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Showing posts from December, 2009

Wilbur insisted...

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This was going to be a beautiful traditional post with a snowy festive image as a backdrop when... Wilbur tapped on my shoulder!
He had lovingly prepared his own wishes and wondered if I would mind sharing them.
His hand writing (very like my own) is pretty poor but his heart is in the right place and I couldn't resist.

From both Wilbur and myself energetic MERRY CHRISTMAS waves and a remarkable, prosperous and spiffing New-Year wishes.
Here's to 2010!



Cheery cheers everyone back next year with a vengeance!

Just a wee note...

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You have to study a great deal to know a little.
~Baron de Montesquieu ~

Deep down we most of us have a thirst for knowledge and learning.
Mine never seems to be quenched and ends up turning regularly (sometimes daily) to several sources.

Here are the main influences that serve me with inspirational, incredibly wise and inspired drinks.

Leonardo da Vinci and Peter Paul Rubens to the legacy they left us.
The TED ideas worth spreading website.
Alyson Stanfields' Artbiz coach website and book "I'd rather be in the Studio".
Seth Godin's blog
Robert Genn's Painter Keys

and last but not least life itself.

To all of them I raise a glass of Christmas cheer!

Seth Godin's free ebook "what matters next"

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Like a child gripping a special treat, I'm displaying a cheeky grin, clapping my hands and unable to wait to tell the world about it!

Seth Godin (thinking-marketing-author genius) is offering the world a really tasty special treat.

He's put the question "what matters next?" to 70 big writers and thinkers, captured their answers in an e-book and made it free for EVERYONE to download.

The list is impressive and oozes quality:
Here are more than seventy big thinkers, each sharing an idea for you to think about as we head into the new year. From bestselling author Elizabeth Gilbert to brilliant tech thinker Kevin Kelly, from publisher Tim O'Reilly to radio host Dave Ramsey, there are some important people riffing about important ideas here. The ebook includes Tom Peters, Jackie Huba and Jason Fried, along with Gina Trapani, Bill Taylor and Alan Webber. (quote Seth Godin )

Need I say more?

Have a go. Click the link and see if you agree about "what matters next?"

Dancing on the shelf...

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My muse is inspired, the pencils scribbling, concentration at an all time high. (Will post all the commissions in the new year.)
During a calm zen moment, out the corner of my eye I spied... dancing on the shelf !

Meet Wilbur and his own special boogying.







Greetings to all of you from a buzzing busy and happy studio.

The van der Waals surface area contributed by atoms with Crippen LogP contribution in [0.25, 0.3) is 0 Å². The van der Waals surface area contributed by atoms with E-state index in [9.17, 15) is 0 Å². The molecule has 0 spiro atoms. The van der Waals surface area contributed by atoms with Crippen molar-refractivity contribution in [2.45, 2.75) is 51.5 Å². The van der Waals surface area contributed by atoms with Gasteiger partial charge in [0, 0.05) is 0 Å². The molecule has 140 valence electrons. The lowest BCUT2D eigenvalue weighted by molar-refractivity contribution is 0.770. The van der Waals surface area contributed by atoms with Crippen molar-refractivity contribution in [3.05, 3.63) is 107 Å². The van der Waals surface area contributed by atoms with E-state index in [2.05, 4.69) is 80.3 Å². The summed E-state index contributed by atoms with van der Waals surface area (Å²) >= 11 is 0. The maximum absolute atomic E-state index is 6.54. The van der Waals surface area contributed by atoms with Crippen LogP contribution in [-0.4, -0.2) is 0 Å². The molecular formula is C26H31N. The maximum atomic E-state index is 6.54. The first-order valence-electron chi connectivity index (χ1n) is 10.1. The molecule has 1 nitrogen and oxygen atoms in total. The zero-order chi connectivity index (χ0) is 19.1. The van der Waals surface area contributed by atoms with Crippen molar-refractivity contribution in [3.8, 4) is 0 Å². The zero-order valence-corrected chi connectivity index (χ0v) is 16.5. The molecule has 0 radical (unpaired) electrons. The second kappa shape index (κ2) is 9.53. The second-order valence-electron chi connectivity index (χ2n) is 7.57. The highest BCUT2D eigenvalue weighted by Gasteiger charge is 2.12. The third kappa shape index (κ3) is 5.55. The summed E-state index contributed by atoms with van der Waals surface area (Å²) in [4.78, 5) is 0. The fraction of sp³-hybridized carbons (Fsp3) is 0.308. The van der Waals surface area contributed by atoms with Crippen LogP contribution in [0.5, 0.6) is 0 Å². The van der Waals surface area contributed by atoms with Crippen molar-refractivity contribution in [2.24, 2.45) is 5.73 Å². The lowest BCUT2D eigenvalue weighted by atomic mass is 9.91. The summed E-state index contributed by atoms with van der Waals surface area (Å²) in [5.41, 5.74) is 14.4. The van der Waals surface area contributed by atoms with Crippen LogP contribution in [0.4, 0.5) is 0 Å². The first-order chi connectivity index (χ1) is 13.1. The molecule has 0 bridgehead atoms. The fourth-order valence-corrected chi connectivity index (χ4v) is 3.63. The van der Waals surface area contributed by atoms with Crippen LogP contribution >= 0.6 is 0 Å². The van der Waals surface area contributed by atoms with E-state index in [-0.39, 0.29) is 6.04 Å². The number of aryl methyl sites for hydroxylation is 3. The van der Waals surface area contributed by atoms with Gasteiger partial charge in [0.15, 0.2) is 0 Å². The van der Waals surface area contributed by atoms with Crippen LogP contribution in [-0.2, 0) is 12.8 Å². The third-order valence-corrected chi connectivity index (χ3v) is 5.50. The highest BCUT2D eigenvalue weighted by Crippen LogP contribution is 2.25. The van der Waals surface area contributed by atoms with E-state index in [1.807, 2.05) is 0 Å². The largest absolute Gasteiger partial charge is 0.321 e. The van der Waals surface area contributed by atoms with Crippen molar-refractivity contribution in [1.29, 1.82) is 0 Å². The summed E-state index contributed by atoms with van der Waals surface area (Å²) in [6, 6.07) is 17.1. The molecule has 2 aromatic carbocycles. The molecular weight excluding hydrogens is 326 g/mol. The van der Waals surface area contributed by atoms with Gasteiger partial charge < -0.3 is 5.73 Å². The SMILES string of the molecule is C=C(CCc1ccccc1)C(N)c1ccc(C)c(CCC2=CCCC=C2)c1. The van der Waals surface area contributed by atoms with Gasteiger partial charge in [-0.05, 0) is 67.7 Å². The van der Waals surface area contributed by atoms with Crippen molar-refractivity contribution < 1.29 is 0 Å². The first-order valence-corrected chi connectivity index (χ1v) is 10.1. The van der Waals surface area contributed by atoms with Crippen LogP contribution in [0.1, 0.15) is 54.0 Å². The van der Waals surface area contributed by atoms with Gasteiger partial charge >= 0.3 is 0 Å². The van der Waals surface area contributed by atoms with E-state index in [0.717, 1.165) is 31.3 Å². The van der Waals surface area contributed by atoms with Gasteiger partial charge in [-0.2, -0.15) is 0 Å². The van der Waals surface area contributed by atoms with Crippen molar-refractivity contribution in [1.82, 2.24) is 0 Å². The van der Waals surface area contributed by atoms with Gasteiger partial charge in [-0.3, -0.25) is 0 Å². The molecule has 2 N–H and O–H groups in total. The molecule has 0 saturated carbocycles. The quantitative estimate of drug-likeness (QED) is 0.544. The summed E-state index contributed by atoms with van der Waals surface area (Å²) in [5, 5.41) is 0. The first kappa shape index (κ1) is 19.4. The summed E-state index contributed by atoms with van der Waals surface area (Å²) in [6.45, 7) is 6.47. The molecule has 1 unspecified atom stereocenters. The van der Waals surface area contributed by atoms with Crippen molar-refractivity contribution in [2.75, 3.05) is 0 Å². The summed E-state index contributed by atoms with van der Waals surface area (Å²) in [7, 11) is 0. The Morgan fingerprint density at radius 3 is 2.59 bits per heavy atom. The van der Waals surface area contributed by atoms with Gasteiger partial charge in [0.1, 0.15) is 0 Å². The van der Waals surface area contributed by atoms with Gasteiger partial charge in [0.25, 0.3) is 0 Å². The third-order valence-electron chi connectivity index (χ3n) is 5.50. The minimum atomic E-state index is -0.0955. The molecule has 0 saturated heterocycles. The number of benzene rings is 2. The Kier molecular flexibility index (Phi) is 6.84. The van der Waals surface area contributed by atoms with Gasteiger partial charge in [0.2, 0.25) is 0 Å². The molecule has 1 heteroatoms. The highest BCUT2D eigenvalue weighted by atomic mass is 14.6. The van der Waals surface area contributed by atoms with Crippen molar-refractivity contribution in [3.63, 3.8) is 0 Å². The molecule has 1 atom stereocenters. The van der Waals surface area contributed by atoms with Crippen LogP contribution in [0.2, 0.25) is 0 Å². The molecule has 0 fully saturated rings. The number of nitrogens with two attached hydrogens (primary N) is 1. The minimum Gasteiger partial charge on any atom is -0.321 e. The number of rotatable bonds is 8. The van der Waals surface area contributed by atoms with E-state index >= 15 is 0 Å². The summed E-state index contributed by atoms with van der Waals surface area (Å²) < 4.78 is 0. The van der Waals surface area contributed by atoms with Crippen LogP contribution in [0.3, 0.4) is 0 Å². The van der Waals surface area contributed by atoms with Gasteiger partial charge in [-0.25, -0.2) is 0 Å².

p.s: Wilbur's arabesques were performed to Robbie's new "Reality Killed the Video Star", can't blame him it's good!

Ilya Repin: Russias open secret.

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Mid 2008 saw me discover an unforgettable artist.Ilya Repin.
For days, my mind pondered on how I could do justice to such a master using words, my words.
In all my wisdom, it then struck me … I couldn't!
A master’s work (just like any other piece of art) has to be seen and savoured by each of us, individually.
I did feel, however, up to the challenge of introducing him, of putting down a few stepping stones allowing my readers to approach and tread, for a few minutes at least, a world well worth glimpsing into.
My intermediaries of preference were: pertinent facts, images, explanations, usefulInternet links and one or two personal comments. So here is once again an open door to IlyaRepin’s world which I hope you will experience with the same awe and respect as I have.
Why have I chosen to stand on the threshold of Repins’ world?
His talent will blow you away!
Repin is still not known well enough in the West despite being Russia’s greatest 19th century painter – despite being one of the…

Leonardo da Vinci: a little like us?

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The Virgin and Child with St Anne and St John the Baptist
(c. 1499–1500)—National Gallery, London

What if I told you Leonardo was just like most of us?

I have a brick.
A solid intense very researched 786 page brick.
A brick published by the Metropolitan Museum of Art in 2003.
A brick entitled "Leonardo da Vinci Master Draftsman".

A stunning solid 3.5kg (7.71617 lbs) volume requiring strong arms and an ounce of time to open and read.
Somehow I found both.
Started reading this amazing volume on the master only to get to page 4 and discover "Even during his lifetime, his inability to finish projects was legendary".

As many of you know Leonardo is one of my favorite masters. Turning to him for advice in drapery, learning from his sketching and often tuning in on his philosophical wisdom for inspiration and guidance. (ie: Simplicity is the ultimate sophistication.~Leonardo da Vinci~)

What a beautiful discovery to find that he, like so many of us, had hundreds of projects unsolv…